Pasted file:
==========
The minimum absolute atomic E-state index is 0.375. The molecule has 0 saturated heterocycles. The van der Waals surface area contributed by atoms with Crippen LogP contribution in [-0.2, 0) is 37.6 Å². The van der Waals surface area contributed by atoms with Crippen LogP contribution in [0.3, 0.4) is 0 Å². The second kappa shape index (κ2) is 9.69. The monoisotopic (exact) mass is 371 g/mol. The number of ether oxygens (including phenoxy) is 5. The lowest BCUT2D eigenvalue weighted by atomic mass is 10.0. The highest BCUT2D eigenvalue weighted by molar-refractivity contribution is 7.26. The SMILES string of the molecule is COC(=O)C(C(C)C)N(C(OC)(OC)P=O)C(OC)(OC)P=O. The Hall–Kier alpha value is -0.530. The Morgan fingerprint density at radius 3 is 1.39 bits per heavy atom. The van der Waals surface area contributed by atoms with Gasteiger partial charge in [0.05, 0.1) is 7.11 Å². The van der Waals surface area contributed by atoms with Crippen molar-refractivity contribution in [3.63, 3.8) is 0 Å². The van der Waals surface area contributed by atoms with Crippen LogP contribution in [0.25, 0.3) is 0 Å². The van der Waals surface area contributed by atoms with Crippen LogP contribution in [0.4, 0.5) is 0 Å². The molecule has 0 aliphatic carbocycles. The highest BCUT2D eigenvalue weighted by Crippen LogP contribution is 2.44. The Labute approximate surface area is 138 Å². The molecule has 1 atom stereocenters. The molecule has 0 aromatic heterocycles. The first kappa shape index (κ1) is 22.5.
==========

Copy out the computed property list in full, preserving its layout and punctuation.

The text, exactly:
The minimum absolute atomic E-state index is 0.375. The molecule has 0 saturated heterocycles. The van der Waals surface area contributed by atoms with Crippen LogP contribution in [-0.2, 0) is 37.6 Å². The van der Waals surface area contributed by atoms with Crippen LogP contribution in [0.3, 0.4) is 0 Å². The second kappa shape index (κ2) is 9.69. The monoisotopic (exact) mass is 371 g/mol. The number of ether oxygens (including phenoxy) is 5. The lowest BCUT2D eigenvalue weighted by atomic mass is 10.0. The highest BCUT2D eigenvalue weighted by molar-refractivity contribution is 7.26. The SMILES string of the molecule is COC(=O)C(C(C)C)N(C(OC)(OC)P=O)C(OC)(OC)P=O. The Hall–Kier alpha value is -0.530. The Morgan fingerprint density at radius 3 is 1.39 bits per heavy atom. The van der Waals surface area contributed by atoms with Gasteiger partial charge in [0.05, 0.1) is 7.11 Å². The van der Waals surface area contributed by atoms with Crippen molar-refractivity contribution in [3.63, 3.8) is 0 Å². The van der Waals surface area contributed by atoms with Crippen LogP contribution in [0.25, 0.3) is 0 Å². The van der Waals surface area contributed by atoms with Crippen LogP contribution in [0.4, 0.5) is 0 Å². The molecule has 0 aliphatic carbocycles. The highest BCUT2D eigenvalue weighted by Crippen LogP contribution is 2.44. The Labute approximate surface area is 138 Å². The molecule has 1 atom stereocenters. The molecule has 0 aromatic heterocycles. The first kappa shape index (κ1) is 22.5.